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Saint Rose of Lima

Image:www.catholicnewsagency.com

Image:www.catholicnewsagency.com

This week on Tuesday the 23rd we celebrated the feast day of St Rose of Lima who was the first canonized saint of the Americas.  She was born in Lima in 1585, the eleventh child of Spanish Indian parents.  From her earliest days, she showed an awareness of  God and His Son Jesus.  When she could hardly walk, she was discovered lost in contemplation before the big crucifix in her mother’s room.

That she understood suffering became clear when, after an accident, while still a child she endured the pain of surgery without protest, commenting that Jesus had suffered much more.

When Rose was twelve years old the question of her marriage was broached.  Her mother envisioned her beautiful daughter as Lima’s loveliest bride.  Rose hated to hurt her mother, but she had no intention of marrying.  Her parents in turn refused to allow her to enter a religious order.  An uneasy compromise was made, and the young girl continued in her life of solitude and penance at home as a member of the Third Order of Saint Dominic.

Suffering  and Grace

She and her brother Ferdinand built a tiny hermitage in her father’s garden.  Here for the remainder of her life, she was to spend all of her days and part of her nights in contemplation, performing the penances that she devised to punish herself for the sins of the world.  Peru in the 1600s was still quite a pagan place where many worshipped native gods and goddesses.

She was very fond of fruit, but she never touched it and she never ate meat.  Her ordinary fare consisted of hard crusts, water, and bitter herbs; during Lent, she omitted the bread.  She also devised a number of severe penances which people nowadays would find frightening and not be imitated.  While her pursuit of pain may be extreme for most people a central truth behind it all is that whenever suffering increases in our lives, the graces of God will also increase.

When her family fell into financial trouble, Rose helped support them by working for ten hours every day.  She was an expert needlewoman and made lace and many fine embroideries for sale.  She also raised flowers for the market, and it was her greatest joy to keep the Lady Altar at the Dominican church supplied with the loveliest blossoms from her garden.

Close Unity with God

Rose had many visions and celestial experiences and was in a state of ecstasy a great deal of the time. When she began to have dreams that caused her soul great disturbance, she was supported by her friend Brother Martin de Porres who assured her that her visions and spiritual aridity were signs of the highest friendship with God. Her tiny residence in the garden accommodated a steady stream of heavenly visitations. Sometimes when she went down to the church to receive Holy Communion, she was rapt in wonder, and for hours would be unconscious of the people who crowded around to watch her.  It was clear she had ascended to the highest form of mystical prayer.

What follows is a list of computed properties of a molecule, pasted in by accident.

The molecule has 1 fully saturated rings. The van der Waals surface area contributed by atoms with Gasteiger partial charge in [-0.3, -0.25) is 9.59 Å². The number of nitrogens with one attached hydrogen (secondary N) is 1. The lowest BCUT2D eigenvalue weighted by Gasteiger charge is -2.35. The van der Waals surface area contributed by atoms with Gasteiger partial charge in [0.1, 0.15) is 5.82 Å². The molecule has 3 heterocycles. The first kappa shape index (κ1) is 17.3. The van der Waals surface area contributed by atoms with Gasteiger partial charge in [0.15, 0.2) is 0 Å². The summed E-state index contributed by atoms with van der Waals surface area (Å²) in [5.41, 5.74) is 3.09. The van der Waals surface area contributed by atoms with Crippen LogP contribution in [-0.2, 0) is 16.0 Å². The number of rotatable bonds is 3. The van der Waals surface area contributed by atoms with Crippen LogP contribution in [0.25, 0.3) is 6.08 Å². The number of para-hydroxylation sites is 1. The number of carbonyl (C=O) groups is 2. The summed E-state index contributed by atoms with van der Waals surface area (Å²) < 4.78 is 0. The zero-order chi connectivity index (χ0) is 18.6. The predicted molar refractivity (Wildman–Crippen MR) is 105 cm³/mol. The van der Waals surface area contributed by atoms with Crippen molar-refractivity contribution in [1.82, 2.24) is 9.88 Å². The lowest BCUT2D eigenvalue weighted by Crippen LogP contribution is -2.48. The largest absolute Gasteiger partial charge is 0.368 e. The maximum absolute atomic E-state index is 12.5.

She was also exposed to the most terrifying temptations – to visitations of the devil who came in visible form, and to long stretches of spiritual desolation.  Once, at the end of a particularly grueling encounter with the devil, she reproached our Lord; “Lord, if you had been here, I would not have been exposed to such horrible temptations.”  To which Our Lord replied: “Rose if I had not been there, do you think you would have conquered?”

Heroine of Lima

Rose would have been ready to die a martyr and she prayed incessantly for missionaries.  At one time, the chance of martyrdom seemed almost within her grasp  A fleet of Dutch pirates anchored off Callao, and Lima was in a paralysis of fear.  Rose hurried to the church, planning to give up her life in defense of the Blessed Sacrament. The women, children, and religious of Lima took refuge in these holy places. Inside the Church of Santo Domingo, Rose exhorted them all to prayer.  It is said that as the invaders rushed into the building, they were confronted with the terrifying spectacle of a young girl on fire holding a Monstrance.  They turned back and fled to their ships.  It was Rose whom the grateful people credited for having saved their lives.

Rose died at the early age of thirty-one, on  24 August 1617.  The entire city mourned her death, for it seemed that people of all classes had experienced her holiness.  The poor knelt beside her bier alongside the Spanish nobility. Worlds apart socially they agreed on one thing; Rose was a saint.

The Church confirmed this opinion in 1671, making her the First Flower of America and the Patroness of America and the New World.

Written by Marie – Therese Cryan

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